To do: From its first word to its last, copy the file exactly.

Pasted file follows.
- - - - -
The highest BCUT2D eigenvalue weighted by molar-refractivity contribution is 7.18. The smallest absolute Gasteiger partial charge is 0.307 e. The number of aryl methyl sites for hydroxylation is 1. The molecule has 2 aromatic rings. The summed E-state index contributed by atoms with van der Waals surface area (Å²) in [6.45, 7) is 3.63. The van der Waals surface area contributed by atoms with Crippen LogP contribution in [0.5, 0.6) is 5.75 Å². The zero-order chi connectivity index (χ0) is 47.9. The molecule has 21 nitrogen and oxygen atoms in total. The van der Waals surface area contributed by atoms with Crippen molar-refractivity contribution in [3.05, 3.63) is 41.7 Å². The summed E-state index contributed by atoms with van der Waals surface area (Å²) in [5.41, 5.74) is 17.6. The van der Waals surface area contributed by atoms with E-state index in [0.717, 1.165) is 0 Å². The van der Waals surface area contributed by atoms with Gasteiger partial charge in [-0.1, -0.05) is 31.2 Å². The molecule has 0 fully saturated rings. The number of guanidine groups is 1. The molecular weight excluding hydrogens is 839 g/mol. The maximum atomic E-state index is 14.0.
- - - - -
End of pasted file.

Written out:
The highest BCUT2D eigenvalue weighted by molar-refractivity contribution is 7.18. The smallest absolute Gasteiger partial charge is 0.307 e. The number of aryl methyl sites for hydroxylation is 1. The molecule has 2 aromatic rings. The summed E-state index contributed by atoms with van der Waals surface area (Å²) in [6.45, 7) is 3.63. The van der Waals surface area contributed by atoms with Crippen LogP contribution in [0.5, 0.6) is 5.75 Å². The zero-order chi connectivity index (χ0) is 47.9. The molecule has 21 nitrogen and oxygen atoms in total. The van der Waals surface area contributed by atoms with Crippen molar-refractivity contribution in [3.05, 3.63) is 41.7 Å². The summed E-state index contributed by atoms with van der Waals surface area (Å²) in [5.41, 5.74) is 17.6. The van der Waals surface area contributed by atoms with E-state index in [0.717, 1.165) is 0 Å². The van der Waals surface area contributed by atoms with Gasteiger partial charge in [-0.1, -0.05) is 31.2 Å². The molecule has 0 fully saturated rings. The number of guanidine groups is 1. The molecular weight excluding hydrogens is 839 g/mol. The maximum atomic E-state index is 14.0.